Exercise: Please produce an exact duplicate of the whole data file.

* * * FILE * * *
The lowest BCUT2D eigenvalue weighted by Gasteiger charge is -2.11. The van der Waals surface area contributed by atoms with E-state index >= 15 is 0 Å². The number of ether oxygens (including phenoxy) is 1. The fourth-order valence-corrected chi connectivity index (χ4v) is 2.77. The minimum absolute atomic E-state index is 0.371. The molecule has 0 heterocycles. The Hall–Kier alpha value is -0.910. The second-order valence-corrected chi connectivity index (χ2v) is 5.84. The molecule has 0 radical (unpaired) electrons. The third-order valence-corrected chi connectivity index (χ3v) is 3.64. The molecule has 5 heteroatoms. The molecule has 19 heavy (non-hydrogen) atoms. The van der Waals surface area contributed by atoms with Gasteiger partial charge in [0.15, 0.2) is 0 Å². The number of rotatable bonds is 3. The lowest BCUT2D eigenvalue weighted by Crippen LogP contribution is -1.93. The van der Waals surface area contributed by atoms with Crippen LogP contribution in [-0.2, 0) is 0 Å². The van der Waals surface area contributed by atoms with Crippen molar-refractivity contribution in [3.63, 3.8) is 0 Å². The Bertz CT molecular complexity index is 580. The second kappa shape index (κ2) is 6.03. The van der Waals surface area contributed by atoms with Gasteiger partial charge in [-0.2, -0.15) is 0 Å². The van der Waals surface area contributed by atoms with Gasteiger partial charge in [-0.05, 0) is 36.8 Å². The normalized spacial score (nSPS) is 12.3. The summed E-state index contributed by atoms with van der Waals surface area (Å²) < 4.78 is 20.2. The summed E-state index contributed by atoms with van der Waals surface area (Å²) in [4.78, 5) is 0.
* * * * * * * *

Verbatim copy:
The lowest BCUT2D eigenvalue weighted by Gasteiger charge is -2.11. The van der Waals surface area contributed by atoms with E-state index >= 15 is 0 Å². The number of ether oxygens (including phenoxy) is 1. The fourth-order valence-corrected chi connectivity index (χ4v) is 2.77. The minimum absolute atomic E-state index is 0.371. The molecule has 0 heterocycles. The Hall–Kier alpha value is -0.910. The second-order valence-corrected chi connectivity index (χ2v) is 5.84. The molecule has 0 radical (unpaired) electrons. The third-order valence-corrected chi connectivity index (χ3v) is 3.64. The molecule has 5 heteroatoms. The molecule has 19 heavy (non-hydrogen) atoms. The van der Waals surface area contributed by atoms with Gasteiger partial charge in [0.15, 0.2) is 0 Å². The number of rotatable bonds is 3. The lowest BCUT2D eigenvalue weighted by Crippen LogP contribution is -1.93. The van der Waals surface area contributed by atoms with Crippen LogP contribution in [-0.2, 0) is 0 Å². The van der Waals surface area contributed by atoms with Crippen molar-refractivity contribution in [3.63, 3.8) is 0 Å². The Bertz CT molecular complexity index is 580. The second kappa shape index (κ2) is 6.03. The van der Waals surface area contributed by atoms with Gasteiger partial charge in [-0.2, -0.15) is 0 Å². The van der Waals surface area contributed by atoms with Gasteiger partial charge in [-0.05, 0) is 36.8 Å². The normalized spacial score (nSPS) is 12.3. The summed E-state index contributed by atoms with van der Waals surface area (Å²) < 4.78 is 20.2. The summed E-state index contributed by atoms with van der Waals surface area (Å²) in [4.78, 5) is 0.